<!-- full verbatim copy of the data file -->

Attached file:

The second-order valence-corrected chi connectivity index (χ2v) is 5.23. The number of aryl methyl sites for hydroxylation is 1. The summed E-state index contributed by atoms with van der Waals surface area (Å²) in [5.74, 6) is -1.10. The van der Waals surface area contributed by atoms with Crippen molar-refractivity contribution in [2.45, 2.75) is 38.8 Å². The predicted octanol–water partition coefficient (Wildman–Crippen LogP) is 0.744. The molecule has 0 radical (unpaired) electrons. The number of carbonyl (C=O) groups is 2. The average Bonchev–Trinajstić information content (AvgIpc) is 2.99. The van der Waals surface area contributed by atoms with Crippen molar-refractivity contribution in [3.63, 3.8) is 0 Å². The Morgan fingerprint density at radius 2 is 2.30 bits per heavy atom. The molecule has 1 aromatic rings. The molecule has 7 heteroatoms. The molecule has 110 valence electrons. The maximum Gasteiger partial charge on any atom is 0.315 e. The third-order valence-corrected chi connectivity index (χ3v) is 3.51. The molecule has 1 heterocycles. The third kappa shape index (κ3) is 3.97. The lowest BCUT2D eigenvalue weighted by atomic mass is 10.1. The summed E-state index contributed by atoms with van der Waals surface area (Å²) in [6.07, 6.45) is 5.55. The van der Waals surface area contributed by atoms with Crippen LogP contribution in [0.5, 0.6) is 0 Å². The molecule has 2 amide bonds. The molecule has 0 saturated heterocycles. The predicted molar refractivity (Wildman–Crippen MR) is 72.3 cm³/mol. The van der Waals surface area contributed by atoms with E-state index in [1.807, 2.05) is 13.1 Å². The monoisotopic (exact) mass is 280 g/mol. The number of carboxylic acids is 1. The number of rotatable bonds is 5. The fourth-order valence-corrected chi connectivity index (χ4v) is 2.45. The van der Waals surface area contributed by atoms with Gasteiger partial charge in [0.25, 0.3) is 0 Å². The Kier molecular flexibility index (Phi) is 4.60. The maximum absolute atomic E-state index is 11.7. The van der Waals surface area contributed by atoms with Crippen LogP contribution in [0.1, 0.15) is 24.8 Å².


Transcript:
The second-order valence-corrected chi connectivity index (χ2v) is 5.23. The number of aryl methyl sites for hydroxylation is 1. The summed E-state index contributed by atoms with van der Waals surface area (Å²) in [5.74, 6) is -1.10. The van der Waals surface area contributed by atoms with Crippen molar-refractivity contribution in [2.45, 2.75) is 38.8 Å². The predicted octanol–water partition coefficient (Wildman–Crippen LogP) is 0.744. The molecule has 0 radical (unpaired) electrons. The number of carbonyl (C=O) groups is 2. The average Bonchev–Trinajstić information content (AvgIpc) is 2.99. The van der Waals surface area contributed by atoms with Crippen molar-refractivity contribution in [3.63, 3.8) is 0 Å². The Morgan fingerprint density at radius 2 is 2.30 bits per heavy atom. The molecule has 1 aromatic rings. The molecule has 7 heteroatoms. The molecule has 110 valence electrons. The maximum Gasteiger partial charge on any atom is 0.315 e. The third-order valence-corrected chi connectivity index (χ3v) is 3.51. The molecule has 1 heterocycles. The third kappa shape index (κ3) is 3.97. The lowest BCUT2D eigenvalue weighted by atomic mass is 10.1. The summed E-state index contributed by atoms with van der Waals surface area (Å²) in [6.07, 6.45) is 5.55. The van der Waals surface area contributed by atoms with Crippen LogP contribution in [0.5, 0.6) is 0 Å². The molecule has 2 amide bonds. The molecule has 0 saturated heterocycles. The predicted molar refractivity (Wildman–Crippen MR) is 72.3 cm³/mol. The van der Waals surface area contributed by atoms with E-state index in [1.807, 2.05) is 13.1 Å². The monoisotopic (exact) mass is 280 g/mol. The number of carboxylic acids is 1. The number of rotatable bonds is 5. The fourth-order valence-corrected chi connectivity index (χ4v) is 2.45. The van der Waals surface area contributed by atoms with Gasteiger partial charge in [0.25, 0.3) is 0 Å². The Kier molecular flexibility index (Phi) is 4.60. The maximum absolute atomic E-state index is 11.7. The van der Waals surface area contributed by atoms with Crippen LogP contribution in [0.1, 0.15) is 24.8 Å².